The long-term complications involve chronic kidney disease, chronic hypertension, hepatocellular carcinoma, polyneuropathy and depression and anxiety. Management involves lifestyle and nutrition modification, treatment of acute attacks with glucose or hemin (triggering negative feedback of ALAS), and treatment of symptoms with appropriate medication for pain, nausea and vomiting. Preventive medication includes gonadotropin-releasing hormone agonists, intravenous hemin, and subcutaneous givosiran, a gene-silencing small interfering RNA (siRNA) directed towards ALAS, which was approved for use by the U.S. Food & Drug Administration in 2019 and has only recently been used in Europe and the UK [2, 3].
Because AHP is rare and presentation is variable and often intermittent, diagnosis is often delayed or missed. This can result in mismanagement, including the prescription of medications that exacerbate the condition. Laboratory diagnostic testing provides definitive results but only when the correct tests are ordered. Testing standards and guidelines have been developed in recent years in the UK, Europe and Australia, and recommendations have been published in the USA [4–7].
Testing a random urine sample for PBG is sufficient to diagnose AHP. Testing for ALA concentrations is no longer needed for diagnosis of AHP, but is useful for discerning tyrosinemia or lead poisoning. In an acute attack, PBG concentrations will be grossly elevated, reaching 10 to 150 times the upper limit of the reference interval and a diagnosis of porphyria is clear [4, 8]. This first-line screening is carried out as the range of symptoms of AHP is so varied and can be caused by other conditions and is often done to rule out AHP. As acute attack of AIP can be life threatening and treatment needs to be started as soon as possible, PBG testing should be carried out on a random (non-timed) urine sample to avoid the delays in diagnosis that can occur with a 24-hour (or total) urine collection. However, if PBG is not elevated but a strong clinical suspicion of porphyria remains, then urine porphyrins should be analysed to prevent a missed diagnosis of VP or HCP, where PBG levels are less elevated and return to normal more quickly [4, 7]. Following a positive first-line test or continued strong suspicion of porphyria, second-line or confirmatory testing should be done to identify the exact type of porphyria. This requires analysis of the original urine sample, EDTA whole blood and feces at (in the UK and Europe) a specialist porphyria lab. Typical results of second-line testing are shown in Table 1. Recommended testing algorithms can be seen in Woolf et al., Anderson et al. and the ARUP Laboratories website [4, 7, 9].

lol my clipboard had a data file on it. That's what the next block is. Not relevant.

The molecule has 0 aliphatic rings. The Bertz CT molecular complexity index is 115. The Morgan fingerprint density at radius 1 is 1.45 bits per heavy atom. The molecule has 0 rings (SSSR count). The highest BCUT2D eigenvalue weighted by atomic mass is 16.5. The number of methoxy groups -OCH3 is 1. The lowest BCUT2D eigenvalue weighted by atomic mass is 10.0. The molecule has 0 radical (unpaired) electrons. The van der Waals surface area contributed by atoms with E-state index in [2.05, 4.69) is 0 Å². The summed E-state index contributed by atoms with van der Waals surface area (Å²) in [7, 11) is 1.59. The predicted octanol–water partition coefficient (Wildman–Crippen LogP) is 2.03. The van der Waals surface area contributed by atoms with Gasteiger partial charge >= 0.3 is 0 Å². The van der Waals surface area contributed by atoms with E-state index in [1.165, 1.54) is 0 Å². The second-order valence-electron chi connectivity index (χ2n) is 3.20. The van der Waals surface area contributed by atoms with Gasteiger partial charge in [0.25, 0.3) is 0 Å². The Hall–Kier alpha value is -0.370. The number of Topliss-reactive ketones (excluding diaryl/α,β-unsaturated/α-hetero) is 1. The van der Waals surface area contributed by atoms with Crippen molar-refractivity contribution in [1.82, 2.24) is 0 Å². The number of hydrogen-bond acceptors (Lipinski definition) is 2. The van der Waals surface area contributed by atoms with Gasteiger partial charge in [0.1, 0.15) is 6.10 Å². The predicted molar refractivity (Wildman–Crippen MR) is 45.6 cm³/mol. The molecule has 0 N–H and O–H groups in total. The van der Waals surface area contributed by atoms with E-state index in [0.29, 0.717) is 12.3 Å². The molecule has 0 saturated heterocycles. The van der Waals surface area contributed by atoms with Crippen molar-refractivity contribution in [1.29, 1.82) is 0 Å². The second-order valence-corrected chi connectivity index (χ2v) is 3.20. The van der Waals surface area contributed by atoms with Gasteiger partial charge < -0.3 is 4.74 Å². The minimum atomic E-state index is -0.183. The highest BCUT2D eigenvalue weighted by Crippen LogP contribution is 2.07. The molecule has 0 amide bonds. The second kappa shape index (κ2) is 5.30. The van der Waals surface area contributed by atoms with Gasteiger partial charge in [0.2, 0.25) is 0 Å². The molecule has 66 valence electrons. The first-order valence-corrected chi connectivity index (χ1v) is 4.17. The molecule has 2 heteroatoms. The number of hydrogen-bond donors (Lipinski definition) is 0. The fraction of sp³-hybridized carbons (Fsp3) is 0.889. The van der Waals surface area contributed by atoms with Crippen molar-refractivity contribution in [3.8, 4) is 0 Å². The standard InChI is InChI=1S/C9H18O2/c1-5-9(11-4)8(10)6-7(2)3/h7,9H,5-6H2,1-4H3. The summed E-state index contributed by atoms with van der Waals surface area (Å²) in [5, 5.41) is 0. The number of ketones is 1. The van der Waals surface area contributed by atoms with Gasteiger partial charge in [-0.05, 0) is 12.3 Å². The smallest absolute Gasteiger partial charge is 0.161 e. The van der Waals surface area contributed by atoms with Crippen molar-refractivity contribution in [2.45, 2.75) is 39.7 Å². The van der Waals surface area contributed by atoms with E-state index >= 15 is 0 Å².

Quantitative analysis of PBG frequently is performed using ion-exchange chromatography followed by reaction with Ehrlich’s reagent and spectrophotometric detection and was often done using the PBG by Column Test Porphobilinogen kit (Bio-Rad) until its withdrawal from the market. A current alternative is the ClinEasy® Complete Kit for Porphobilinogen in Urine (iris tech/ Recipe). However, rapid and cost-effective in-house tests can be developed using ion-exchange spin columns, as detailed by Roshal et al.  and Balogun et al.  who also reassessed reference intervals by the analysis of 10 years of de-identified retrospective PBG results.
It is recommended that confirmatory quantitative porphyrin analysis is done in specialist porphyria laboratories that can maintain appropriate staff training and accreditation along with participation in appropriate internal quality control and external quality assessment schemes. This analysis is accomplished using high performance liquid chromatography and fluorescence spectrometry or mass spectrometry techniques [4, 12, 13].
The analytes are light sensitive and therefore need to be protected from light, by collection in amber-coloured tubes or in tubes wrapped in tin foil or black plastic. Samples should be stored at 4°C and are stable for up to four days; feces may also be frozen if sample collection happens before a weekend or bank holiday. Repeated freezethaw cycles should be avoided. If samples need to be sent on to a specialist lab, shipping should happen within 24 hours of collection . As the main specimen type is urine, a waste product that can vary notably in concentration, all quantitative urine results should be reported as a ratio to urine creatinine concentration. Additionally, testing should be carried out on urine samples with creatinine concentrations of at least 2 mmol/L.
Until the 1980s, mortality from acute attacks of porphyria was approximately 25%; however, with early diagnosis and proper treatment, prognosis has much improved. However, a burden of chronic disease in AIP patients is common – particularly chronic liver and kidney disease, and an increased risk of hepatocellular carcinoma in older patients. Now, however, once the porphyria subtype has been identified by biochemical confirmatory testing, the advent of improved gene sequencing technologies allows the identification of the genetic mutation responsible. This can be followed by genetic counselling and mutational analysis of family members, which can identify low levels of disease that might have otherwise been missed or misdiagnosed, and appropriate lifestyle changes/treatment will prevent the accumulation of low levels of chronic disease. Additionally, there is the exciting new development of siRNA therapy givosiran (Alnylam) directed against ALAS, which is now being funded by the NHS in the UK and has revolutionary consequences for the recipients .